- School for Forest Management, Swedish University of Agricultural Sciences
Genetic Variation and the Effect of Herbicide and Fertilization Treatments on Wood Quality Traits in Loblolly Pine
Gräns, Daniel; Isik, Fikret; Purnell, Robert C.; Peszlen, Ilona M; McKeand, Steven E.
The effect of silvicultural treatments (herbicide, fertilization, herbicide + fertilization) and the interactions with genetic effects were investigated for wood quality traits in a 16-year-old loblolly pine (Pinus taeda L.) genetic test established in southwest Georgia, USA. Fertilizer and herbicide treatment combinations were applied multiple times to main plots containing 25 open-pollinated families as sub plots. Significant differences among treatments were found for all traits. Squared acoustic velocity, used as a surrogate for wood stiffness, was higher in herbicide-only plots compared with other treatments. Wood density was considerably lower in fertilization plots. A large proportion of variance observed for wood quality traits was explained by additive genetic effects, with individual-tree heritabilities ranging from 0.78 (ring 7-16 section wood density) to 0.28 (ring 2-6 section wood density). Corresponding family-mean heritability values were well over 0.86. Genotype-by-treatment interactions were nonsignificant for all traits, indicating no need to match families to silvicultural treatments. Wood quality traits had weak genetic correlations with growth and stem quality traits (stem slenderness, sweep, and branch angle) with a range of -0.33 to 0.43, suggesting that recurrent selection on growth or stem quality traits would not adversely affect wood quality in loblolly pine.Study Implications: Silvicultural treatments of herbicide, fertilization, and their combination had significant effects on wood stiffness and wood density in a 16-year-old loblolly pine genetics-by-silviculture trial. When fertilizer was applied, wood density decreased, but the impact on stiffness was minimal. The herbicide treatment increased wood stiffness. As expected, there were large genetic differences for wood quality traits and growth and stem quality traits. Genetics-by-silvicultural treatment interactions were not significant for wood quality traits; family rankings were quite stable across cultural regimes. Families that performed well under one silvicultural treatment performed well under all treatments.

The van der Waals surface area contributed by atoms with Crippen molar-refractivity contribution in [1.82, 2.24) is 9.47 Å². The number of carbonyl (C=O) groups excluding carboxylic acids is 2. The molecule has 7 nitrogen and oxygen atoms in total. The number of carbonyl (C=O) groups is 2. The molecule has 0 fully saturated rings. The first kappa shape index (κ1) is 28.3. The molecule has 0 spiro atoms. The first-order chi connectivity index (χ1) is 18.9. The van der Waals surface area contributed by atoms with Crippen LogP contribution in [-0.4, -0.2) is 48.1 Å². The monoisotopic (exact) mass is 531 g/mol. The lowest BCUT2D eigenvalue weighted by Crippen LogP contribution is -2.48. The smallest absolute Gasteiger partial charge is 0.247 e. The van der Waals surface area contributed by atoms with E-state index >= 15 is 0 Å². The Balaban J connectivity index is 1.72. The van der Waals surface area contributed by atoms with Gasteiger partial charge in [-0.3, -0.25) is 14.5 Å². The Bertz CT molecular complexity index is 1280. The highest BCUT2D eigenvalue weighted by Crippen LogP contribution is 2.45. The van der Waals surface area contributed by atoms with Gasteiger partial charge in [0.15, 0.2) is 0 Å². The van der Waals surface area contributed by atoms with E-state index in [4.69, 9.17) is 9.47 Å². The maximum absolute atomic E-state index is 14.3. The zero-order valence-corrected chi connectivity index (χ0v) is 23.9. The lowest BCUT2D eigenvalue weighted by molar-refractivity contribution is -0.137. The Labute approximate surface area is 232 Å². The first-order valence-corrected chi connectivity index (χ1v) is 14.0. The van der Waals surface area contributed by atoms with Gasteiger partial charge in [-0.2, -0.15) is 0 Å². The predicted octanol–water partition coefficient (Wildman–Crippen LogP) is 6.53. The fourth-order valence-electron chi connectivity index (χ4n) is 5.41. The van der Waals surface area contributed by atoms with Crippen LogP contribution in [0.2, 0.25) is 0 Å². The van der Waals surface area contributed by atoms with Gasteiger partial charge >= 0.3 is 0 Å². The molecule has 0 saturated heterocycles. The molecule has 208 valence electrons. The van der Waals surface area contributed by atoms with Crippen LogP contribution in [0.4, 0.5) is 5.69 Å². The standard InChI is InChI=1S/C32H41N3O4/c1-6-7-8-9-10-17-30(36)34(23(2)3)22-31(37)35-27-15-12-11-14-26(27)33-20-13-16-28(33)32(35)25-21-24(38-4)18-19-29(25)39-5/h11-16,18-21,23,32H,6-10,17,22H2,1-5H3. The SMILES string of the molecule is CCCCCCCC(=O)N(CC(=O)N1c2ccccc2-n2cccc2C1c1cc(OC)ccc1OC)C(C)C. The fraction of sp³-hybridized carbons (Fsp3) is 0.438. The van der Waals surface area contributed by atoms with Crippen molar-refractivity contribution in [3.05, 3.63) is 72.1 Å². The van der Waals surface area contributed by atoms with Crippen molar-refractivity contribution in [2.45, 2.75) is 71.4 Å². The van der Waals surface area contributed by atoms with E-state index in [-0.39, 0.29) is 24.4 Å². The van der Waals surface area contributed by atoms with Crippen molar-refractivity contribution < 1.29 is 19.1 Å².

Silviculture; Pinus taeda; genotype by environment interaction; X-ray densitometry; acoustic velocity
2021, Volume: 67, number: 5, pages: 564-573
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